Tuesday, March 08, 2011

Greece is flamable: Enter Moody’s with a match.

A splendid line in the WSJ's reporting of the EU financial crisis today.
The favored Brussels buzzword these days is “relative calm.”

As in, “there is relative calm in financial markets, so let’s just take a few deep breaths on all this sovereign-debt-crisis stuff.” In this context, “relative calm” means “no one is, at this precise moment, engulfed in flames.”
And yes nobody is currently engulfed, but the act of the credit ratings agency Moody's of downgrading Greece to B1 may well put paid to the sanguinity of the EU's financial gnomes.
Charels Forelle points out that the Greek huffing and pufing about this downgrade can be countered quite simply by a reading of the EU's own paper on the subject, Occasional Paper No. 77.
He pulls out some details, such as.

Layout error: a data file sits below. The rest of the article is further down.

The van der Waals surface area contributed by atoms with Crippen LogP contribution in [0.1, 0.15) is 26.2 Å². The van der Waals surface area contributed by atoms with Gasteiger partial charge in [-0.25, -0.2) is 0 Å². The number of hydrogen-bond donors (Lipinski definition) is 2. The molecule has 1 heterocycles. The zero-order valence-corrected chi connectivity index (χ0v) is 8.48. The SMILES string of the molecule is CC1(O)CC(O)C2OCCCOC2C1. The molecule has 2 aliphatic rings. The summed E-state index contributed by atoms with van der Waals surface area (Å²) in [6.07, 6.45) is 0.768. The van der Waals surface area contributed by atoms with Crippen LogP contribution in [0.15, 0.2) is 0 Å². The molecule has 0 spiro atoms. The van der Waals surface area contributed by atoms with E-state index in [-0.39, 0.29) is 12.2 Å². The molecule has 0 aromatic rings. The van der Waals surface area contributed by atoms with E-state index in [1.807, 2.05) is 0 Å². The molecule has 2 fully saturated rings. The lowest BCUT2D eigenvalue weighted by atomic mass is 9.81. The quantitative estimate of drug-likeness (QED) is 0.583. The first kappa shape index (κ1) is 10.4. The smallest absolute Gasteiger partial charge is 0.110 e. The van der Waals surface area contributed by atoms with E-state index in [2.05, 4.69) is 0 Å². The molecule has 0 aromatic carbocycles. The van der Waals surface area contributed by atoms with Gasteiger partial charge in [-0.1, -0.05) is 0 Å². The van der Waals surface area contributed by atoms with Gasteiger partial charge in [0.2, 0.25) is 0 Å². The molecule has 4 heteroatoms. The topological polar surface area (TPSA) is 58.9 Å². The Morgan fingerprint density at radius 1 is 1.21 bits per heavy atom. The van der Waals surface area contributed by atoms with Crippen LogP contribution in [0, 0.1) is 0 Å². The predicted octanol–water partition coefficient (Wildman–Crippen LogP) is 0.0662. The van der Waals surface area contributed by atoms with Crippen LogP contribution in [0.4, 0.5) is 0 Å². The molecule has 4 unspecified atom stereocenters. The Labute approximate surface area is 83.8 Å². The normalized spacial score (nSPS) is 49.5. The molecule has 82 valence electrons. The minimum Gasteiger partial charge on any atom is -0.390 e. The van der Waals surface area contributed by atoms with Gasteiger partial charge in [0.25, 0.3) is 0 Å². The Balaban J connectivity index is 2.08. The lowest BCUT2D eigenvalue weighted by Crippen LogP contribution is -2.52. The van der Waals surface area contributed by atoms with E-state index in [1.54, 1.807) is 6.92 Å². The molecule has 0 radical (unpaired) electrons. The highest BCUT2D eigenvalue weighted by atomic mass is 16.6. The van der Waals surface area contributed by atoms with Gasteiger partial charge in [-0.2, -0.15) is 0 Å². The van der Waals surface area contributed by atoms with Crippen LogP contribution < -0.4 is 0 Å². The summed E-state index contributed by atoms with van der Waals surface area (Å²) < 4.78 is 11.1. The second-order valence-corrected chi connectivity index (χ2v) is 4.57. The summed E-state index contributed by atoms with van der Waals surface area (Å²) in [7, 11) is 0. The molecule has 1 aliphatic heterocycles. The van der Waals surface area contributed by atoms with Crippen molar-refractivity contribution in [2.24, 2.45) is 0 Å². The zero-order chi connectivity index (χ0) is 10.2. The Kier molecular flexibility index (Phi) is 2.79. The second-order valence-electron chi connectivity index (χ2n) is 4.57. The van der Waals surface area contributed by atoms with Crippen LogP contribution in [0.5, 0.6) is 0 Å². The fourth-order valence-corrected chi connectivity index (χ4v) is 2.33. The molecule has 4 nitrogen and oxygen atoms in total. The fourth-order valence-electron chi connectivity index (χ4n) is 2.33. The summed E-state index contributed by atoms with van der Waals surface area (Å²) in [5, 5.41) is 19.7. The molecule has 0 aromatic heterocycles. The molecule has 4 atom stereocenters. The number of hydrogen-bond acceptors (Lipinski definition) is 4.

Once Greece is weaned off the EU-IMF bailout in 2013, it will be walloped with a big “hump” of repayments; it’ll need to borrow a staggering €81 billion in 2014, the commission calculates. Last year, the EU agreed–at least in principle–to give Greece more time to repay the loans. That, if it’s adopted, will help. But only some: Greece will still need to borrow about €55 billion in 2014, the commission figures show.
Ouch. No doubt there will be even greater calls for the EU to set up its own ratings agency, in an attempt to stop their ears against the cries of reality.

No comments: